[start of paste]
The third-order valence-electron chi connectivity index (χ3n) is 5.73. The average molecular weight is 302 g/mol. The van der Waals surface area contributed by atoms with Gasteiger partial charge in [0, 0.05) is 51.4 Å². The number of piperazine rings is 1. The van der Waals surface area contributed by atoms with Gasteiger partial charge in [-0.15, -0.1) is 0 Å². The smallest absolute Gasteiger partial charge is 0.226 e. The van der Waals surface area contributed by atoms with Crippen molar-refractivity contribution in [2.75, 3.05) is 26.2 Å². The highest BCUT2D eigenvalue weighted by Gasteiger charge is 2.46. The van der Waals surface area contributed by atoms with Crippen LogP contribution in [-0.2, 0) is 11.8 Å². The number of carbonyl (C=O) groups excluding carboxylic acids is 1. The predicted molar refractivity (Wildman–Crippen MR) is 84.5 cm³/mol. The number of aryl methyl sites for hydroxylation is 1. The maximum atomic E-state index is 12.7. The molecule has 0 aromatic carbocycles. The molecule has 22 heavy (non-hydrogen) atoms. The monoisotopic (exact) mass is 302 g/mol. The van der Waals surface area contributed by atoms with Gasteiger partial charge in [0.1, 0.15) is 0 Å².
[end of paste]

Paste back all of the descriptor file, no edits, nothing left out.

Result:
The third-order valence-electron chi connectivity index (χ3n) is 5.73. The average molecular weight is 302 g/mol. The van der Waals surface area contributed by atoms with Gasteiger partial charge in [0, 0.05) is 51.4 Å². The number of piperazine rings is 1. The van der Waals surface area contributed by atoms with Gasteiger partial charge in [-0.15, -0.1) is 0 Å². The smallest absolute Gasteiger partial charge is 0.226 e. The van der Waals surface area contributed by atoms with Crippen molar-refractivity contribution in [2.75, 3.05) is 26.2 Å². The highest BCUT2D eigenvalue weighted by Gasteiger charge is 2.46. The van der Waals surface area contributed by atoms with Crippen LogP contribution in [-0.2, 0) is 11.8 Å². The number of carbonyl (C=O) groups excluding carboxylic acids is 1. The predicted molar refractivity (Wildman–Crippen MR) is 84.5 cm³/mol. The number of aryl methyl sites for hydroxylation is 1. The maximum atomic E-state index is 12.7. The molecule has 0 aromatic carbocycles. The molecule has 22 heavy (non-hydrogen) atoms. The monoisotopic (exact) mass is 302 g/mol. The van der Waals surface area contributed by atoms with Gasteiger partial charge in [0.1, 0.15) is 0 Å².